Sunday Reflections On Death

Every human being who was ever born on this planet has either died or is currently in the process of dying. Those currently in the process of dying will certainly complete their process successfully, if the entire history of all living species is any grounds for prediction. To approach life, then, as though the avoidance of death were the primary goal or ultimate good of human existence, is to live in defiance of the single most unavoidable and self-evident certainty of life. In other words, to make the avoidance of death the meaning of life, the ruling principle of social organization, and the definition of good government, is to reject life itself while calling this rejection living. This is not merely cowardice, but the acme of irrationality.

Humans, needless to say, have no naturally determined lifespan, from which it follows that in strict terms, all death may be deemed premature — from which, in turn, it follows that no death may be deemed premature, lest “premature death” be a category as empty as Schelling’s absolute, which Hegel famously denigrated as “the night in which all cows are black.”

Case in point: John Keats died of tuberculosis at twenty-five years of age. A great many humans, by contrast, have lived more than four times that long. But how many of those centenarians ever attained as much spiritual development, genuine learning, self-discovery, and productive endeavor of lasting human worth as Keats had attained even before his twenty-fifth birthday? Is it appropriate to say that Keats “died prematurely,” while those who survived to a hundred and twenty without ever reflecting deeply on the meaning of Greek civilization or the exhilarating pain of yearning “lived a full life”?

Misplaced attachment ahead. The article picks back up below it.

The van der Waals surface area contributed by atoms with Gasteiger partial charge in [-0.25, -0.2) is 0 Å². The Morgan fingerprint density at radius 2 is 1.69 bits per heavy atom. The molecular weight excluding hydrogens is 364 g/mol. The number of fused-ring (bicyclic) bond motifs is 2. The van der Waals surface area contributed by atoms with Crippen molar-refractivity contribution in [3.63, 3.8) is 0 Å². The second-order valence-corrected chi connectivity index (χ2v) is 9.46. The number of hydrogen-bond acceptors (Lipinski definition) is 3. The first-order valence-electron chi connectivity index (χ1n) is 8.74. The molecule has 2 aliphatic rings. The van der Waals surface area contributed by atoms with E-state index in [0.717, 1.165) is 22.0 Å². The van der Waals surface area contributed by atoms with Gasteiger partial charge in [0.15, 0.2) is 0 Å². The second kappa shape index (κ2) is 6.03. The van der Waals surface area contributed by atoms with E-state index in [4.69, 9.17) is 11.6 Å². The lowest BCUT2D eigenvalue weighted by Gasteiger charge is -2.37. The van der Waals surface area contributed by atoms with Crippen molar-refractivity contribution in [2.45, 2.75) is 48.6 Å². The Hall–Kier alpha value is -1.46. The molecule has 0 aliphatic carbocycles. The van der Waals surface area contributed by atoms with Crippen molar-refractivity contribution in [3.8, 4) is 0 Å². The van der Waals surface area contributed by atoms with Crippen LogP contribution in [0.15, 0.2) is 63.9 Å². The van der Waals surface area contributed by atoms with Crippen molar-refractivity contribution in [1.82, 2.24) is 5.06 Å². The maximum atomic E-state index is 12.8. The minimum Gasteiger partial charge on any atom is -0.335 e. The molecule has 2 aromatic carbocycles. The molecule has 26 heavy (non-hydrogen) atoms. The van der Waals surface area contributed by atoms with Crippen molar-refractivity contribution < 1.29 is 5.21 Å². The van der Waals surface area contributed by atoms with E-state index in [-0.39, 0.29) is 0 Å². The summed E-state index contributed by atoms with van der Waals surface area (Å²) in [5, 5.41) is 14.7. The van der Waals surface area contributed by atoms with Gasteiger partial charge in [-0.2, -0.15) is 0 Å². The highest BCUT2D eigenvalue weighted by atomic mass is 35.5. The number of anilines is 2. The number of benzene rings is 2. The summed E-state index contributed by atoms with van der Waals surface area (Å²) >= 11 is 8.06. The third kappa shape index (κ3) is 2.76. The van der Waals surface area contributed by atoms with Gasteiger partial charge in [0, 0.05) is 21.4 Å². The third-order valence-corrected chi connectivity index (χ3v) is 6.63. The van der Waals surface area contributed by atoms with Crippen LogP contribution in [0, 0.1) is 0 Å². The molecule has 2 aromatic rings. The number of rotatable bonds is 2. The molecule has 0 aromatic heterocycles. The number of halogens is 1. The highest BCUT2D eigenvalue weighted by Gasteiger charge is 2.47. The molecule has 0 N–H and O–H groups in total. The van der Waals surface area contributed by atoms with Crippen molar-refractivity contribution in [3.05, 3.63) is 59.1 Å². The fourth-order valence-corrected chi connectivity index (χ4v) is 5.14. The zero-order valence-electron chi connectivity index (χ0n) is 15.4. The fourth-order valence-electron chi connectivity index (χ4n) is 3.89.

Perhaps the solution, then, is to confine the phrase “premature death” to a more literal meaning, namely death prior to having achieved maturity. Applied this way, we would see that, at least beyond the years of biological childhood, the concept of premature death depends much less on how long an individual lives than on how the individual lives. This would clarify the relative worth of protecting or prolonging material existence as such, seen against the context of achieving human maturity in the post-biological sense of the term. 

Might not a race that reduces itself to “holding on for dear life” more truthfully be described as holding on for mere death?

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